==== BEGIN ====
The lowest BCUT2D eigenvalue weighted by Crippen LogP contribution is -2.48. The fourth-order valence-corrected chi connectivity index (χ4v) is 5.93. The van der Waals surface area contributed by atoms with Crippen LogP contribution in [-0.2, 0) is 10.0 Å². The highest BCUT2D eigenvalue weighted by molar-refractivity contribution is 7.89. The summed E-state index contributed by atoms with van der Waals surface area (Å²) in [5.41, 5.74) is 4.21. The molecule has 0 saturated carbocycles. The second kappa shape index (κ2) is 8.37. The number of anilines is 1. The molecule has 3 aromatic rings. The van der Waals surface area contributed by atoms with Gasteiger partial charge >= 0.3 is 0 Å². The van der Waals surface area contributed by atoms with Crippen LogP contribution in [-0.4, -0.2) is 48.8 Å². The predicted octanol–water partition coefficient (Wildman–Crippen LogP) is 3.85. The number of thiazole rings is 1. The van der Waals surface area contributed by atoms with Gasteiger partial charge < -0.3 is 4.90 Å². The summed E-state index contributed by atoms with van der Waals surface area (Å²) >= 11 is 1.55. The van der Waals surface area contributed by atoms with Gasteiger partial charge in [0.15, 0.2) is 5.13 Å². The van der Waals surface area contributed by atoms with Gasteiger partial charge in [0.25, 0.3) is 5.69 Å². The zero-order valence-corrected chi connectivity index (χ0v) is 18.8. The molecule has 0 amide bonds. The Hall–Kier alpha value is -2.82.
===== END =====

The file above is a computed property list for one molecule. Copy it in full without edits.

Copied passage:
The lowest BCUT2D eigenvalue weighted by Crippen LogP contribution is -2.48. The fourth-order valence-corrected chi connectivity index (χ4v) is 5.93. The van der Waals surface area contributed by atoms with Crippen LogP contribution in [-0.2, 0) is 10.0 Å². The highest BCUT2D eigenvalue weighted by molar-refractivity contribution is 7.89. The summed E-state index contributed by atoms with van der Waals surface area (Å²) in [5.41, 5.74) is 4.21. The molecule has 0 saturated carbocycles. The second kappa shape index (κ2) is 8.37. The number of anilines is 1. The molecule has 3 aromatic rings. The van der Waals surface area contributed by atoms with Gasteiger partial charge >= 0.3 is 0 Å². The van der Waals surface area contributed by atoms with Crippen LogP contribution in [-0.4, -0.2) is 48.8 Å². The predicted octanol–water partition coefficient (Wildman–Crippen LogP) is 3.85. The number of thiazole rings is 1. The van der Waals surface area contributed by atoms with Gasteiger partial charge < -0.3 is 4.90 Å². The summed E-state index contributed by atoms with van der Waals surface area (Å²) >= 11 is 1.55. The van der Waals surface area contributed by atoms with Gasteiger partial charge in [0.15, 0.2) is 5.13 Å². The van der Waals surface area contributed by atoms with Gasteiger partial charge in [0.25, 0.3) is 5.69 Å². The zero-order valence-corrected chi connectivity index (χ0v) is 18.8. The molecule has 0 amide bonds. The Hall–Kier alpha value is -2.82.